The musical had to fit into the 90-minute program with six commercial breaks, so it was divided into six short acts. In an interview with Time Magazine, Hammerstein said that "It took me seven months to write the book and lyrics for Cinderella". Rehearsals started on February 21, 1957. Emmy Award-winning director Ralph Nelson and choreographer Jonathan Lucas, who had choreographed for The Milton Berle Show, were both experienced with musical material on television. Rodgers' friend, Robert Russell Bennett, provided the orchestrations. Alfredo Antonini, a veteran with CBS, conducted. In early March, the company moved to CBS Television Color Studio 72, the first CBS-TV color studio in New York and the smallest color studio in the CBS empire at the time; the 56 performers, 33 musicians and 80 stagehands and crew worked crammed into the small studio together with four giant RCA TK-40A color TV cameras, a wardrobe of up to 100 costumes, over half a dozen huge set pieces, numerous props and special effects equipment.
The orchestra played in a small room with special equipment to overcome the suppressed acoustics. CBS invested in a massive marketing campaign. Ed Sullivan promoted the show, which would be seen in his usual Sunday night time slot, with an appearance by Richard Rodgers and Oscar Hammerstein II on the previous Sunday, it was broadcast live on March 31, 1957. In the village square, the Town Crier proclaims: "The Prince Is Giving a Ball" to celebrate Prince Christopher's 21st birthday; the ladies of the kingdom are thrilled at the prospect of meeting him. Cinderella, whose father has died, takes care of the home of her ill-tempered and selfish stepmother and stepsisters, she carries all of their shopping parcels for them, when they return home, all three order Cinderella about. Left alone in her corner near the fire, she dreams of living an exotic life as a princess or anything other than a servant. Meanwhile, the King and Queen get ready for the big celebration and the servants discuss the planning for the feast.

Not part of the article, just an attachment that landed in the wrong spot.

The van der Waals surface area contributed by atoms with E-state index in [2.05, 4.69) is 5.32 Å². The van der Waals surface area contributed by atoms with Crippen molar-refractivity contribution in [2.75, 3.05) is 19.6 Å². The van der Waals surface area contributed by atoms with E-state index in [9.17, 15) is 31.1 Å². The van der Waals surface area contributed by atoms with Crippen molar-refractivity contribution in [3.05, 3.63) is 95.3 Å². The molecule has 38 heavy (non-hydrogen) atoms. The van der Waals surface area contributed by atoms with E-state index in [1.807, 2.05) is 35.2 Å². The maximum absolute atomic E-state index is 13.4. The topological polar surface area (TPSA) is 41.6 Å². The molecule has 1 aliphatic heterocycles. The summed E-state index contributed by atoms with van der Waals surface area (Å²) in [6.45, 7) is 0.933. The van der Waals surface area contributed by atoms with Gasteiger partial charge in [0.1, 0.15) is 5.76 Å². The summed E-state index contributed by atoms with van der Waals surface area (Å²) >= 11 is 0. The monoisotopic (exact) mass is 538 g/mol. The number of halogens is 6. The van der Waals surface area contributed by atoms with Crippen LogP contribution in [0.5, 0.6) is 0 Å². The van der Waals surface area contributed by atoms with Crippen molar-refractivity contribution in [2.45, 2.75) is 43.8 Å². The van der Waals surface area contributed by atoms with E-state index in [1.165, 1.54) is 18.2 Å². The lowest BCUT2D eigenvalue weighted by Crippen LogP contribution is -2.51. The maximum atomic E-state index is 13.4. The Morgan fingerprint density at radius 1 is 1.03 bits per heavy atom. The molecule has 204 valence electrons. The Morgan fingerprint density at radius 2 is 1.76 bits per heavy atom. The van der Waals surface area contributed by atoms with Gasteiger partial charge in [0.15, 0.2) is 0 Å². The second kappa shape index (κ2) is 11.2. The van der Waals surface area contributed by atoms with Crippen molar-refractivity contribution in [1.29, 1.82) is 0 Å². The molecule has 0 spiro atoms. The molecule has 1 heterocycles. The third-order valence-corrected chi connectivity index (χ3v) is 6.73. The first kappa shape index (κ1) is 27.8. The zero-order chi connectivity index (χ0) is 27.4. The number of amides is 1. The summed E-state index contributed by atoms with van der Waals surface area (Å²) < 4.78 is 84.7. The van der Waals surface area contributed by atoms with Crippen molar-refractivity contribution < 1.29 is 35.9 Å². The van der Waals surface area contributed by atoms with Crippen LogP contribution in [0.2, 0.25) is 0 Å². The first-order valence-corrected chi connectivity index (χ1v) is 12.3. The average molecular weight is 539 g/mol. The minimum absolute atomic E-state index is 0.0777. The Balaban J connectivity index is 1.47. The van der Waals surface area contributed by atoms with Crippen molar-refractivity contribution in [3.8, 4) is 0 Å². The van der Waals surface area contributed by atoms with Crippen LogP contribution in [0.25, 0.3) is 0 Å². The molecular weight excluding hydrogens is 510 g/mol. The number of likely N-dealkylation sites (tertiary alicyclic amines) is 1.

They hope that their son will find a suitable bride, but the Prince is a bit apprehensive about meeting all the eager women of the kingdom. The Queen is touched by overhearing the King's discussion with his son and tells him she loves him; as Cinderella's stepsisters get ready for the Ball, hoping that they will catch the Prince's eye, they laugh at Cinder